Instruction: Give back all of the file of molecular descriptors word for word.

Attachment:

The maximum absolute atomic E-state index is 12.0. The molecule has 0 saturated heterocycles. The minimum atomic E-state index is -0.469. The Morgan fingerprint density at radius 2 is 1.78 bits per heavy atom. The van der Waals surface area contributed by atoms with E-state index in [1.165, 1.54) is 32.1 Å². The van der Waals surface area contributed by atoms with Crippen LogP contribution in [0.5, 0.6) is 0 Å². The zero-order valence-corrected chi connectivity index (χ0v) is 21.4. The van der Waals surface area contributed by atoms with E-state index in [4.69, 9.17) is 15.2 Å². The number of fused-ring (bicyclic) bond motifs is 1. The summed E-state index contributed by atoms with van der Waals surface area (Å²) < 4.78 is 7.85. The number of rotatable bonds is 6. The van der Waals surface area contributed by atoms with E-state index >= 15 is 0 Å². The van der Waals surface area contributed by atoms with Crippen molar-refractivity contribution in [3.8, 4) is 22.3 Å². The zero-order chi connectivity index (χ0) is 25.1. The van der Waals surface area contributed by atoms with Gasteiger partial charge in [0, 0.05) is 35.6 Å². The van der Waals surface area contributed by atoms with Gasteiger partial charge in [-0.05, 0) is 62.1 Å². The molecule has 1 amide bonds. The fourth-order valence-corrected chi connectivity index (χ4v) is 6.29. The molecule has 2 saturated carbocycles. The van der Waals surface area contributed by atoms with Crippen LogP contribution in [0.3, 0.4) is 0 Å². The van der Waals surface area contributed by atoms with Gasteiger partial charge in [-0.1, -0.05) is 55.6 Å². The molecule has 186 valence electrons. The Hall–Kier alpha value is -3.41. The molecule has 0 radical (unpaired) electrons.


The maximum absolute atomic E-state index is 12.0. The molecule has 0 saturated heterocycles. The minimum atomic E-state index is -0.469. The Morgan fingerprint density at radius 2 is 1.78 bits per heavy atom. The van der Waals surface area contributed by atoms with E-state index in [1.165, 1.54) is 32.1 Å². The van der Waals surface area contributed by atoms with Crippen LogP contribution in [0.5, 0.6) is 0 Å². The zero-order valence-corrected chi connectivity index (χ0v) is 21.4. The van der Waals surface area contributed by atoms with E-state index in [4.69, 9.17) is 15.2 Å². The number of fused-ring (bicyclic) bond motifs is 1. The summed E-state index contributed by atoms with van der Waals surface area (Å²) < 4.78 is 7.85. The number of rotatable bonds is 6. The van der Waals surface area contributed by atoms with E-state index >= 15 is 0 Å². The van der Waals surface area contributed by atoms with Crippen molar-refractivity contribution in [3.8, 4) is 22.3 Å². The zero-order chi connectivity index (χ0) is 25.1. The van der Waals surface area contributed by atoms with Gasteiger partial charge in [0, 0.05) is 35.6 Å². The van der Waals surface area contributed by atoms with Gasteiger partial charge in [-0.05, 0) is 62.1 Å². The molecule has 1 amide bonds. The fourth-order valence-corrected chi connectivity index (χ4v) is 6.29. The molecule has 2 saturated carbocycles. The van der Waals surface area contributed by atoms with Crippen LogP contribution in [0.3, 0.4) is 0 Å². The van der Waals surface area contributed by atoms with Gasteiger partial charge in [-0.1, -0.05) is 55.6 Å². The molecule has 186 valence electrons. The Hall–Kier alpha value is -3.41. The molecule has 0 radical (unpaired) electrons.